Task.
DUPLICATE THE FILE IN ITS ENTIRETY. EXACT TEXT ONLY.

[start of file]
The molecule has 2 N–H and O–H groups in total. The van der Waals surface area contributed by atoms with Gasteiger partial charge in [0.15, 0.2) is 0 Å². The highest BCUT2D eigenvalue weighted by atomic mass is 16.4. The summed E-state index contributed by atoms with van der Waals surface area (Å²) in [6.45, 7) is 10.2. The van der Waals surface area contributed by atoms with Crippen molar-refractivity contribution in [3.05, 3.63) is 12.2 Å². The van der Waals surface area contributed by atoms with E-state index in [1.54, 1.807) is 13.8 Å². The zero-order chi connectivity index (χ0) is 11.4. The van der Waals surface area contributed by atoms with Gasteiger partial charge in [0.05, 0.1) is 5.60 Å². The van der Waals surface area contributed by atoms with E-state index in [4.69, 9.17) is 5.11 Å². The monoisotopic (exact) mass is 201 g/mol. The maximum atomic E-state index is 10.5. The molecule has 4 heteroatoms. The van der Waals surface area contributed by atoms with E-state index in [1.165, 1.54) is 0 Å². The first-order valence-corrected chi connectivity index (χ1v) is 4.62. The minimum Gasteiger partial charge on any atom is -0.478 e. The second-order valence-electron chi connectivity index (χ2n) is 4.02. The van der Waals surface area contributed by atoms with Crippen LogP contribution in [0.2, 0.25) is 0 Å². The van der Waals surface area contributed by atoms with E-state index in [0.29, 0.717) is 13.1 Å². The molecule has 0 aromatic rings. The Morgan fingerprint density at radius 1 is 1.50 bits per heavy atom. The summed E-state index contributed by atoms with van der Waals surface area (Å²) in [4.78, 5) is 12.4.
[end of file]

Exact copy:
The molecule has 2 N–H and O–H groups in total. The van der Waals surface area contributed by atoms with Gasteiger partial charge in [0.15, 0.2) is 0 Å². The highest BCUT2D eigenvalue weighted by atomic mass is 16.4. The summed E-state index contributed by atoms with van der Waals surface area (Å²) in [6.45, 7) is 10.2. The van der Waals surface area contributed by atoms with Crippen molar-refractivity contribution in [3.05, 3.63) is 12.2 Å². The van der Waals surface area contributed by atoms with E-state index in [1.54, 1.807) is 13.8 Å². The zero-order chi connectivity index (χ0) is 11.4. The van der Waals surface area contributed by atoms with Gasteiger partial charge in [0.05, 0.1) is 5.60 Å². The van der Waals surface area contributed by atoms with E-state index in [4.69, 9.17) is 5.11 Å². The monoisotopic (exact) mass is 201 g/mol. The maximum atomic E-state index is 10.5. The molecule has 4 heteroatoms. The van der Waals surface area contributed by atoms with E-state index in [1.165, 1.54) is 0 Å². The first-order valence-corrected chi connectivity index (χ1v) is 4.62. The minimum Gasteiger partial charge on any atom is -0.478 e. The second-order valence-electron chi connectivity index (χ2n) is 4.02. The van der Waals surface area contributed by atoms with Crippen LogP contribution in [0.2, 0.25) is 0 Å². The van der Waals surface area contributed by atoms with E-state index in [0.29, 0.717) is 13.1 Å². The molecule has 0 aromatic rings. The Morgan fingerprint density at radius 1 is 1.50 bits per heavy atom. The summed E-state index contributed by atoms with van der Waals surface area (Å²) in [4.78, 5) is 12.4.